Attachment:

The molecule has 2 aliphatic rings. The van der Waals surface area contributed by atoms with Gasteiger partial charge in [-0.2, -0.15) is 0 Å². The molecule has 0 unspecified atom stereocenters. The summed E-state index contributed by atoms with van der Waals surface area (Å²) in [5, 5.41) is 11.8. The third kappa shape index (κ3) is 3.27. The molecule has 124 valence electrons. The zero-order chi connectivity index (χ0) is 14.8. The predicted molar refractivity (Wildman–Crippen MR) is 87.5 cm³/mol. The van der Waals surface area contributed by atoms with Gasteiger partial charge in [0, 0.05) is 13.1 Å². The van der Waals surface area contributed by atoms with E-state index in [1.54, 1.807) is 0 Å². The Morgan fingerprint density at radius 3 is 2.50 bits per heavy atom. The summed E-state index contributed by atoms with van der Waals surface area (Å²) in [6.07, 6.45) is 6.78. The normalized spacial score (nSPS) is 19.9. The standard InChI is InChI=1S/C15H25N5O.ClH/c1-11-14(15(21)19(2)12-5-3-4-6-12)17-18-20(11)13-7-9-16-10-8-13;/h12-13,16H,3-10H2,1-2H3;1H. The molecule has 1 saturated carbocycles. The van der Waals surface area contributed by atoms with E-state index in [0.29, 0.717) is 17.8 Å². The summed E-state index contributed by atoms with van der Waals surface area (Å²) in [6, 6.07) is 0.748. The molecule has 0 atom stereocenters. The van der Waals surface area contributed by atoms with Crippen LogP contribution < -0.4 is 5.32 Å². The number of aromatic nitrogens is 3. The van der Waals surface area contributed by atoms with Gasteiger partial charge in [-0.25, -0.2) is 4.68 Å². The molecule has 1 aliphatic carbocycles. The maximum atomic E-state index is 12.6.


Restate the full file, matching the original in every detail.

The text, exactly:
The molecule has 2 aliphatic rings. The van der Waals surface area contributed by atoms with Gasteiger partial charge in [-0.2, -0.15) is 0 Å². The molecule has 0 unspecified atom stereocenters. The summed E-state index contributed by atoms with van der Waals surface area (Å²) in [5, 5.41) is 11.8. The third kappa shape index (κ3) is 3.27. The molecule has 124 valence electrons. The zero-order chi connectivity index (χ0) is 14.8. The predicted molar refractivity (Wildman–Crippen MR) is 87.5 cm³/mol. The van der Waals surface area contributed by atoms with Gasteiger partial charge in [0, 0.05) is 13.1 Å². The van der Waals surface area contributed by atoms with E-state index in [1.54, 1.807) is 0 Å². The Morgan fingerprint density at radius 3 is 2.50 bits per heavy atom. The summed E-state index contributed by atoms with van der Waals surface area (Å²) in [6.07, 6.45) is 6.78. The normalized spacial score (nSPS) is 19.9. The standard InChI is InChI=1S/C15H25N5O.ClH/c1-11-14(15(21)19(2)12-5-3-4-6-12)17-18-20(11)13-7-9-16-10-8-13;/h12-13,16H,3-10H2,1-2H3;1H. The molecule has 1 saturated carbocycles. The van der Waals surface area contributed by atoms with E-state index in [0.29, 0.717) is 17.8 Å². The summed E-state index contributed by atoms with van der Waals surface area (Å²) in [6, 6.07) is 0.748. The molecule has 0 atom stereocenters. The van der Waals surface area contributed by atoms with Crippen LogP contribution < -0.4 is 5.32 Å². The number of aromatic nitrogens is 3. The van der Waals surface area contributed by atoms with Gasteiger partial charge in [-0.25, -0.2) is 4.68 Å². The molecule has 1 aliphatic carbocycles. The maximum atomic E-state index is 12.6.